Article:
"Dedicated to the preservation and enjoyment of skiing with wooden skis"

Rottefella Ski Binding History

In the winter of 1927, Norwegian inventor and mechanical engineer Bror With (1900–1986) looked forward to a ski race from Lysaker to Sørkedalen. In the days before the race, he thought about improvements, which could be made to Bergendahl's ski binding. The binding slowly gnawed away the boot sole edge and needed a successor. *

  According to With's personal notes, the patent for the Huitfeld binding had expired and the newspapers were full of proposals for new bindings. Bror With thought that he could come up with a different binding for the race at Lysaker. He tore out the post on a bicycle seat and forged it into a clamp. Then he installed some spikes into a couple of pieces of steel Marius Eriksen toe irons and drilled holes in the ears for the clamp.

When With arrived at the start of the ski race, he met an interested Crown Prince Olav who asked what kind of ski binding he had. Bror reacted quickly and answered with excitement, "these are only a couple of Rat Traps (Rottefella) I bought from Ingwald Nilsen".

During the race he noticed that the bindings held fast during the toughest descents, so the idea to start production was initiated then and there. At the finish of the race, he was met with exclamations that what he had said to the Crown Prince was funny and that he should patent the name "Rottefella", as well as the bindings. Production of Rottefella bindings was started soon after that.

 A blacksmith at Rodeløkka did the hard work, and Einar Piene, who ran R. Amundsen Company, undertook the selling. At first, the binding hung on a nail in the workshop without getting much attention, until skier Ole Reistad stopped by to fix skis for the St. Moritz Olympics in 1928. He got interested in the binding and demanded some for the guys in his military troop; Ole Stenen, Reidar Ødegaard and Leif Skagnæs. The team took Olympic gold after a groundbreaking descent in a portion of the landscape, which was best suited for alpine skiing and rock climbing. The victory provided free, unbeatable advertising, and many suddenly knew about Rottefella. Not everyone cheered about the new binding. Sverre Østbye received twelve pairs of bindings and told With: "Now it must end with Rottefella bindings; that kind of mechanics do not belong on skis."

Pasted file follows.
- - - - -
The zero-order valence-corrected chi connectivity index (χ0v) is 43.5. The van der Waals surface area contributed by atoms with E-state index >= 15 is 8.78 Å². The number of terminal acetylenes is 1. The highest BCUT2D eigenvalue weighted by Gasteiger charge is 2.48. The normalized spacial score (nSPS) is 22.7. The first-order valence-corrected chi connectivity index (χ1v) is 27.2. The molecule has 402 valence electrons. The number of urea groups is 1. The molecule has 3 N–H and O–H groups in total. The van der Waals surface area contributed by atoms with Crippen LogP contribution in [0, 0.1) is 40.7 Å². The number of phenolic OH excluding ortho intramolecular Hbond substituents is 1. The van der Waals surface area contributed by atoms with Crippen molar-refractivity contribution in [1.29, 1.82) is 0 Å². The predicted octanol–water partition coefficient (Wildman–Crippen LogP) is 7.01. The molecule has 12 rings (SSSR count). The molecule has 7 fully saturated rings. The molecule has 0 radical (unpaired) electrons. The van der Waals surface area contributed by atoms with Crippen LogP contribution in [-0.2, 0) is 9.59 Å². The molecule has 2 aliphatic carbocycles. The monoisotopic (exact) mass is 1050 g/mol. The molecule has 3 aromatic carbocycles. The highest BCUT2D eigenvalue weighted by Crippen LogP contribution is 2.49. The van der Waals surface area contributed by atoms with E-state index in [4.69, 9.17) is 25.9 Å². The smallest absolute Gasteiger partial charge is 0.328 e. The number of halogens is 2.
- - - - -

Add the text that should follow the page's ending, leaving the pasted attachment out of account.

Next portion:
Several improvements made the binding more stable and durable. Johannes Trageton from Geilo was annoyed that the leather strap which connected the hoop to the ski base often broke. It also did not work well with ice on it and on soft trails. Johannes got an idea for an adjustable hook device with five notches, and started working on it in his shop. The hook worked well and it was patented. Gresvig bought the invention for 150 kroner and sold it to the manufacturer of Rottefella.

Industrial production of Rottefella bindings started in the late 1930s, and continuous improvements occured. When Rottefella started with aluminum in the bindings in the 1960s, it became easier to use different colors. A separate company, Witco, was established in Oslo in 1973. Dozens of binding manufacturers at home and abroad took part in a growing market. Adidas launched big news with a toe binding during the 1976 Olympics, made known by the Soviet Yevgeny Beljaev who lost a ski in the relay because the binding did not hold.

In conjunction with increasing sales of cross-country skis in the world, Rottefella reached a peak in 1979–1980 with production of 1.6 million bindings. New Nordic Norm (NNN) in 1985 meant a lot to Rottefella. It was important to the main competitor, French Salomon, which had over half the market for cross-country bindings in Norway. The French copied Rottefella, who responded four years later with NNN II. In the 1980s, the Møller group acquired Witco, and in 1985 the company merged with Røyken hardware factory, which also made ski bindings. Production was moved to Hurum, and in 1991, the company name was changed to Rottefella AS.

Rottefella continued to launch important innovations for versatile ski use: skating, Telemark and touring - and a third generation NNN in 1999. Rottefella's strength is innovation and advanced technology. Master of Science in Engineering and Inventor Bernt Otto Hauglin (1940–) has represented both innovation and continuity since in the early 1970s. Together with the company's development team and test skiers in many countries, he works diligently on improvements. Why have they not flamed out like many other Norwegian companies? There are obvious benefits of being in Norway; everything can happen faster and the distances are negligible. Developers work a few steps away from the factory, and Rottefella built a new plastic factory in Hurum. About. 60 of the company's 70 employees in 2007 worked in production. It is time consuming hand work to make bindings. A racing binding for cross-country skiing consists of 15 parts as made by hand, the telemark binding requires up to 80 operations. The workers are working in small teams in bright premises, with a short distance to bosses and offices. In the course of a day, 300,000 parts pass through the factory.*

Read more about Rottefella on their website here.

Back to Home

Sources: * Skimakerne, Thor Gotaas, 1997 - Norwegian National Library - Rottefella website

© Copyright 2021, Greg Fangel, www.woodenskis.com